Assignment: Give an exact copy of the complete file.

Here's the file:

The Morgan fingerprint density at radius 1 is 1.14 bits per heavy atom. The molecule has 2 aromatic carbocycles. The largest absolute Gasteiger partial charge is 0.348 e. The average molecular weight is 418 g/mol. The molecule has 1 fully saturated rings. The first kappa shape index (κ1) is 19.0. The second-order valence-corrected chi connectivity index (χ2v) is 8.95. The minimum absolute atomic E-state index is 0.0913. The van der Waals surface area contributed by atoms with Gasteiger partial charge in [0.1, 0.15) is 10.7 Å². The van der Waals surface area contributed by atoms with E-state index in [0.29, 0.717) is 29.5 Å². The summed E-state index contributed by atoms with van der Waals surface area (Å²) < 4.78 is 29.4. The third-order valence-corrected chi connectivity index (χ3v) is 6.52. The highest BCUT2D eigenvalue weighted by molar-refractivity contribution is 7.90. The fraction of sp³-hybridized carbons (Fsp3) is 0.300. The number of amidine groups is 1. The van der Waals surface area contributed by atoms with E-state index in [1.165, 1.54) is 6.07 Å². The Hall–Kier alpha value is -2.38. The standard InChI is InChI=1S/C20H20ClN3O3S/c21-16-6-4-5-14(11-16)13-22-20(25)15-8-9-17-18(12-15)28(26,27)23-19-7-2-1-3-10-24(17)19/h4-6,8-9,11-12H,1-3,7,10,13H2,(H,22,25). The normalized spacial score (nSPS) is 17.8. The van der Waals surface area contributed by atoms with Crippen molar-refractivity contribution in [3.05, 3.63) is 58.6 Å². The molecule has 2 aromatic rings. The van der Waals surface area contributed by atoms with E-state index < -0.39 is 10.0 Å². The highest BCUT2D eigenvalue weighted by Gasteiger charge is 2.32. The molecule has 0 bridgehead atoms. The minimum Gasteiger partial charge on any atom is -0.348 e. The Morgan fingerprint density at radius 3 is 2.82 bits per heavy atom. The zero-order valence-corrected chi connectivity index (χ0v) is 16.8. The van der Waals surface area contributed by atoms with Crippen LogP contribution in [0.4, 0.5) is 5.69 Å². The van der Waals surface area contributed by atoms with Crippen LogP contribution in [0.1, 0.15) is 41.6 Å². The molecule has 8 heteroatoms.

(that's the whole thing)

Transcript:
The Morgan fingerprint density at radius 1 is 1.14 bits per heavy atom. The molecule has 2 aromatic carbocycles. The largest absolute Gasteiger partial charge is 0.348 e. The average molecular weight is 418 g/mol. The molecule has 1 fully saturated rings. The first kappa shape index (κ1) is 19.0. The second-order valence-corrected chi connectivity index (χ2v) is 8.95. The minimum absolute atomic E-state index is 0.0913. The van der Waals surface area contributed by atoms with Gasteiger partial charge in [0.1, 0.15) is 10.7 Å². The van der Waals surface area contributed by atoms with E-state index in [0.29, 0.717) is 29.5 Å². The summed E-state index contributed by atoms with van der Waals surface area (Å²) < 4.78 is 29.4. The third-order valence-corrected chi connectivity index (χ3v) is 6.52. The highest BCUT2D eigenvalue weighted by molar-refractivity contribution is 7.90. The fraction of sp³-hybridized carbons (Fsp3) is 0.300. The number of amidine groups is 1. The van der Waals surface area contributed by atoms with E-state index in [1.165, 1.54) is 6.07 Å². The Hall–Kier alpha value is -2.38. The standard InChI is InChI=1S/C20H20ClN3O3S/c21-16-6-4-5-14(11-16)13-22-20(25)15-8-9-17-18(12-15)28(26,27)23-19-7-2-1-3-10-24(17)19/h4-6,8-9,11-12H,1-3,7,10,13H2,(H,22,25). The normalized spacial score (nSPS) is 17.8. The van der Waals surface area contributed by atoms with Crippen molar-refractivity contribution in [3.05, 3.63) is 58.6 Å². The molecule has 2 aromatic rings. The van der Waals surface area contributed by atoms with E-state index < -0.39 is 10.0 Å². The highest BCUT2D eigenvalue weighted by Gasteiger charge is 2.32. The molecule has 0 bridgehead atoms. The minimum Gasteiger partial charge on any atom is -0.348 e. The Morgan fingerprint density at radius 3 is 2.82 bits per heavy atom. The zero-order valence-corrected chi connectivity index (χ0v) is 16.8. The van der Waals surface area contributed by atoms with Crippen LogP contribution in [0.4, 0.5) is 5.69 Å². The van der Waals surface area contributed by atoms with Crippen LogP contribution in [0.1, 0.15) is 41.6 Å². The molecule has 8 heteroatoms.